2:20 AM
2:54 AM
where, what?
Notes from Underground (pre-reform Russian: Записки изъ подполья; post-reform Russian: Записки из подполья, Zapíski iz podpólʹya; also translated as Notes from the Underground or Letters from the Underworld) is a novella by Fyodor Dostoevsky first published in the journal Epoch in 1864. It is a first-person narrative in the form of a "confession". The work was originally announced by Dostoevsky in Epoch under the title "A Confession". The novella presents itself as an excerpt from the memoirs of a bitter, isolated, unnamed narrator (generally referred to by critics as the Underground Man), who...
looks interesting
H O N K ~
3:14 AM
h o n nk

4 hours later…
7:09 AM
@SillyGoose amazon.in/…
7:22 AM
> He says that Eurytus made likenesses of the shapes of things in the natural world with pebbles and thus determined the number which belongs to each thing by the number of pebbles required.
Pythagoreanism was some weird shit
7:56 AM
@nickbros123 oh interesting
let $p(\vec{a} \lvert \vec{X})$ denote a condition probability of obtaining outcomes $\vec{a}$ upon measuring random variables $\vec{X}$.
What is the natural sense of turning the set of such "correlations" into a vector space?
In Griffiths Intro to QM, for the finite potential well he says:
"If Z_0 is very large, the intersection occurs just slightly below n_z=n\pi/2 with n odd. it follows $E_n+V_0\approx \frac{n^2\pi^2\hbar^2}{2m(2a)^2}$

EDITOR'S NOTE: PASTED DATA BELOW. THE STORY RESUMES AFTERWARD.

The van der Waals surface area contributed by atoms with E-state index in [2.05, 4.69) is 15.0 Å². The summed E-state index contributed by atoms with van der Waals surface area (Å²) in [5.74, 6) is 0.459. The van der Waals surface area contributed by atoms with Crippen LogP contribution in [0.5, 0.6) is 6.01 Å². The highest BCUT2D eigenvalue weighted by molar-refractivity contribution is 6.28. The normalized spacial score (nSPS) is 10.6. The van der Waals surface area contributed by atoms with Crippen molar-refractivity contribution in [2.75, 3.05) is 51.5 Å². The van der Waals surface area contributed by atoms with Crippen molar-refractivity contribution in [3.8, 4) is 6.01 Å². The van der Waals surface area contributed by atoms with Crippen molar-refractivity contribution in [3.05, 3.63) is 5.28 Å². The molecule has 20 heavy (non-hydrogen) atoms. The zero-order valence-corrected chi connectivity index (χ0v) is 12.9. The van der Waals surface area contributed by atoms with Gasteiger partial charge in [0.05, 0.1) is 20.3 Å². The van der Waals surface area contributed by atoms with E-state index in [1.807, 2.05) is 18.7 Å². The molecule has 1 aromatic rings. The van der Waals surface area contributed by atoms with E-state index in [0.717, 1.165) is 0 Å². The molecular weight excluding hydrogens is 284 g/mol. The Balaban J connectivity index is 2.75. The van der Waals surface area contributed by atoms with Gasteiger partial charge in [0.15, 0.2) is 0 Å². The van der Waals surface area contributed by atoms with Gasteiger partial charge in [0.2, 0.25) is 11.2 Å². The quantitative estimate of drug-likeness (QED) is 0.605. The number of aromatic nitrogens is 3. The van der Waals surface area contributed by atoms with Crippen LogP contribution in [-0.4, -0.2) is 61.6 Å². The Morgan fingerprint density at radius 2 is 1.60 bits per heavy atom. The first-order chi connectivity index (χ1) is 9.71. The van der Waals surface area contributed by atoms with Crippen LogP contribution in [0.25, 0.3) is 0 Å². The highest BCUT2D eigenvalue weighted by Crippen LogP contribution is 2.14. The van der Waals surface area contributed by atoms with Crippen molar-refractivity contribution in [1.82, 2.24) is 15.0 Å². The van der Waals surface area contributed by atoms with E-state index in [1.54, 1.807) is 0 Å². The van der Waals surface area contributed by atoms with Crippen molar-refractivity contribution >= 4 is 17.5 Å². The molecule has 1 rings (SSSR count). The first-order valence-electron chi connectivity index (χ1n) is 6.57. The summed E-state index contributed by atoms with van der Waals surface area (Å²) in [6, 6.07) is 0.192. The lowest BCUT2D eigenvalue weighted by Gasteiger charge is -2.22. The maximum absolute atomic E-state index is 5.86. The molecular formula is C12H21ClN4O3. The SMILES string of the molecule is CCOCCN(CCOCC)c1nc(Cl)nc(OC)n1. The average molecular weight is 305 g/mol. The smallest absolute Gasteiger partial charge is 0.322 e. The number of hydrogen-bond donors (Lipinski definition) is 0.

Here (E+V_0) is the energy above the bottom of the well"
I mean several things are unclear here:
1. How to understand the intersections occur just slightly below...
2. Where does the index n comes from?
3.Where does the expression E+V_0 comes from?
4. E+ V_0 is not only above the bottom of the well, but above the well since -V_0<E<0 and thus V_0 + E >0
Can anyone help me understand what on earth is griffith saying here?
i think the "vector space" language is a bit sloppy? i think it means to only allow convex combinations of such $p(\vec{a} \lvert \vec{X})$. is that right?
Hello everyone! I was hoping to find help and get my doubt cleared.

Definition of Quasi-static: A quasi-static process is a thermodynamic or mechanical process that occurs very slowly, allowing the system to remain in a state of equilibrium at all times.

While explaining Potential Energy, we take an example by lifting a block of mass 'm' from the ground (H = 0, No kinetic energy and Potential Energy) to H = x, very slowly in "Quasi-static" manner. But according to the definition, if there state of equilibrium, how will the block even be lifted and taken up? After lifting, there can be equ
8:18 AM
hi
anyone want to play this lichess.org/ZYQt7EVP ?
8:39 AM
to what space do $H, V_k, \mathcal{L}$ belong? Concretely, they seem to belong to the same space $\mathcal{B}(\mathcal{H})$.